Global Shift, Seventh Edition: A Synthesis of the Latest Ideas and Data on the World Economy
Global Shift: Mapping the Changing Contours of the World Economy
Globalization is a term that is often used to describe the increasing interconnectedness and interdependence of the world economy. But what does it really mean, how does it work, and what are its effects on people and places? These are some of the questions that Peter Dicken addresses in his book Global Shift: Mapping the Changing Contours of the World Economy, which provides an accessible, jargon-free analysis of how the world economy works and its effects on people and places. In this article, we will summarize the main arguments and insights of the book, as well as its limitations and gaps.
Global Shift, Seventh Edition: Mapping the Changing Contours of the World Economy
In the introduction, Dicken defines globalization as "the widening, deepening, and speeding up of worldwide interconnectedness in all aspects of contemporary social life" (p. 4). He argues that globalization is not a new phenomenon, but rather a long-term historical process that has accelerated in recent decades due to technological, political, economic, and cultural changes. He also emphasizes that globalization is not a uniform or linear process, but rather a complex and uneven one that involves multiple actors, scales, dimensions, and outcomes.
Dicken identifies three main objectives for his book: first, to provide a comprehensive overview of how the world economy works and how it has changed over time; second, to examine how globalization affects different actors (such as transnational corporations, states, workers, consumers, etc.) and places (such as regions, countries, cities, etc.) in different ways; and third, to explore how different actors and places respond to globalization and shape its future direction. He also explains his methodological approach, which combines quantitative data analysis with qualitative case studies of six major industries: automobiles, clothing, finance, food, information technology, and pharmaceuticals.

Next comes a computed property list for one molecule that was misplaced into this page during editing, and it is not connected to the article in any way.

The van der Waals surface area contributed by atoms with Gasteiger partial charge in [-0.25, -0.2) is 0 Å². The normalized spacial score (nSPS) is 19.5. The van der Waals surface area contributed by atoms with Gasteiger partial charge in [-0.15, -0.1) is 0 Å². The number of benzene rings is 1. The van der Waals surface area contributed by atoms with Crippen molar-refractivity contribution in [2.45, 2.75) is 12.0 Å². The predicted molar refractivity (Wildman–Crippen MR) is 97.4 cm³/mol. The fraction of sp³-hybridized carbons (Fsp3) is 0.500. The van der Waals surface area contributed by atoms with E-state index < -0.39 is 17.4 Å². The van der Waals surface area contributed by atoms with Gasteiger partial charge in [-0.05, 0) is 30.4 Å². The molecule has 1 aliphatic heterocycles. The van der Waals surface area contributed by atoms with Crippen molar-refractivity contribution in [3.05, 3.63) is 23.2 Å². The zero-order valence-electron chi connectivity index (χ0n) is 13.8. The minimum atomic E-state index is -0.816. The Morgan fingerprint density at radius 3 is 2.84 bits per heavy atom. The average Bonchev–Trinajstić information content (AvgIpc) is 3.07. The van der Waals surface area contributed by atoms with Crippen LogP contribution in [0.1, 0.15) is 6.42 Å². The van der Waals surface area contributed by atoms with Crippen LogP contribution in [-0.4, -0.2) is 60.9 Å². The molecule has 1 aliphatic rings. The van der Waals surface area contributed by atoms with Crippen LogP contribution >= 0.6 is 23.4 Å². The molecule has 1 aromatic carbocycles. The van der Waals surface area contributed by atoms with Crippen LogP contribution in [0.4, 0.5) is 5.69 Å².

The Changing Contours of the Global Economy
In this part of the book, Dicken maps the changing contours of the global economy by analyzing its historical evolution, its current structure, and its future trends. He divides this part into three chapters: one on the rise and fall of economic regions; one on the shifting balance of power among transnational corporations; and one on the changing role of states and international institutions.
The rise and fall of economic regions
The shifting balance of power among transnational corporations
In this chapter, Dicken examines the role and influence of transnational corporations (TNCs) in the global economy. He defines TNCs as "firms that have the power to coordinate and control operations in more than one country, even if they do not own them" (p. 88). He argues that TNCs are the main drivers and beneficiaries of globalization, as they seek to maximize their profits and competitiveness by exploiting the differences and opportunities in different markets, regions, and countries. He also shows how TNCs have changed over time, becoming more diversified, networked, and flexible in their strategies and structures.
Dicken analyzes the distribution and concentration of TNCs across different sectors, regions, and countries. He reveals that TNCs are highly unevenly distributed, with a few dominant firms accounting for a large share of global production, trade, investment, and innovation. He also shows that TNCs are predominantly based in a few core regions (such as North America, Western Europe, and East Asia), but have increasingly expanded their operations and presence in other regions (such as Latin America, Eastern Europe, and Africa). He also discusses the emergence of new types of TNCs, such as state-owned enterprises, sovereign wealth funds, and emerging market multinationals.